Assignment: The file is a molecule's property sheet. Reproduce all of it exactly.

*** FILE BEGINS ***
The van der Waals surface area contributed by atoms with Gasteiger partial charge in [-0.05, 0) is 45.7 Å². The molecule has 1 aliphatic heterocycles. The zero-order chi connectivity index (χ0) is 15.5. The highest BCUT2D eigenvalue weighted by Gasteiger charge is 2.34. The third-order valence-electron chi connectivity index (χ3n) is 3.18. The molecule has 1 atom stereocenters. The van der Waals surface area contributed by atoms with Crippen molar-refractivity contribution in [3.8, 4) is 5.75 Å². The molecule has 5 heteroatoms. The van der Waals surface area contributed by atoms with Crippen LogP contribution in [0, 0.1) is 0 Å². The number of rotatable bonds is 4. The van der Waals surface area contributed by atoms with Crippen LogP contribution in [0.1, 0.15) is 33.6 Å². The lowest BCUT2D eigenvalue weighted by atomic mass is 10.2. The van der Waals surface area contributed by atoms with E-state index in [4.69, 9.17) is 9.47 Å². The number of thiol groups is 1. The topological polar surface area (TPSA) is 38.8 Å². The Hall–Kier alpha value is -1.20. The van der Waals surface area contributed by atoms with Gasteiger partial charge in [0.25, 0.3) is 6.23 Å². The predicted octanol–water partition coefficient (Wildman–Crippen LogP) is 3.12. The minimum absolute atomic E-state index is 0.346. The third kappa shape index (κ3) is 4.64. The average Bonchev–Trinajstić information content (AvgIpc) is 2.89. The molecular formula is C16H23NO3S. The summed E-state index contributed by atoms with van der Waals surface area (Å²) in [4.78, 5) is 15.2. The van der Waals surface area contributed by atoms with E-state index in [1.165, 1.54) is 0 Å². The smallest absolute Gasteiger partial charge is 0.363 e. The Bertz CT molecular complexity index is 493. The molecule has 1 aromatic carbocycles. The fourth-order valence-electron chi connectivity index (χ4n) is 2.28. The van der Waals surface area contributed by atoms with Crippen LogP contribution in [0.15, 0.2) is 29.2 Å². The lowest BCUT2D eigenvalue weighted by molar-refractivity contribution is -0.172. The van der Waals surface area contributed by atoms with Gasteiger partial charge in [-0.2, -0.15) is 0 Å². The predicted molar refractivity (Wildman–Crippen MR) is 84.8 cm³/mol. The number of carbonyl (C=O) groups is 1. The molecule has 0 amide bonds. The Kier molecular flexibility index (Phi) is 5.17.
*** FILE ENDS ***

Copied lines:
The van der Waals surface area contributed by atoms with Gasteiger partial charge in [-0.05, 0) is 45.7 Å². The molecule has 1 aliphatic heterocycles. The zero-order chi connectivity index (χ0) is 15.5. The highest BCUT2D eigenvalue weighted by Gasteiger charge is 2.34. The third-order valence-electron chi connectivity index (χ3n) is 3.18. The molecule has 1 atom stereocenters. The van der Waals surface area contributed by atoms with Crippen molar-refractivity contribution in [3.8, 4) is 5.75 Å². The molecule has 5 heteroatoms. The van der Waals surface area contributed by atoms with Crippen LogP contribution in [0, 0.1) is 0 Å². The number of rotatable bonds is 4. The van der Waals surface area contributed by atoms with Crippen LogP contribution in [0.1, 0.15) is 33.6 Å². The lowest BCUT2D eigenvalue weighted by atomic mass is 10.2. The van der Waals surface area contributed by atoms with E-state index in [4.69, 9.17) is 9.47 Å². The number of thiol groups is 1. The topological polar surface area (TPSA) is 38.8 Å². The Hall–Kier alpha value is -1.20. The van der Waals surface area contributed by atoms with Gasteiger partial charge in [0.25, 0.3) is 6.23 Å². The predicted octanol–water partition coefficient (Wildman–Crippen LogP) is 3.12. The minimum absolute atomic E-state index is 0.346. The third kappa shape index (κ3) is 4.64. The average Bonchev–Trinajstić information content (AvgIpc) is 2.89. The molecular formula is C16H23NO3S. The summed E-state index contributed by atoms with van der Waals surface area (Å²) in [4.78, 5) is 15.2. The van der Waals surface area contributed by atoms with E-state index in [1.165, 1.54) is 0 Å². The smallest absolute Gasteiger partial charge is 0.363 e. The Bertz CT molecular complexity index is 493. The molecule has 1 aromatic carbocycles. The fourth-order valence-electron chi connectivity index (χ4n) is 2.28. The van der Waals surface area contributed by atoms with Crippen LogP contribution in [0.15, 0.2) is 29.2 Å². The lowest BCUT2D eigenvalue weighted by molar-refractivity contribution is -0.172. The van der Waals surface area contributed by atoms with Gasteiger partial charge in [-0.2, -0.15) is 0 Å². The predicted molar refractivity (Wildman–Crippen MR) is 84.8 cm³/mol. The number of carbonyl (C=O) groups is 1. The molecule has 0 amide bonds. The Kier molecular flexibility index (Phi) is 5.17.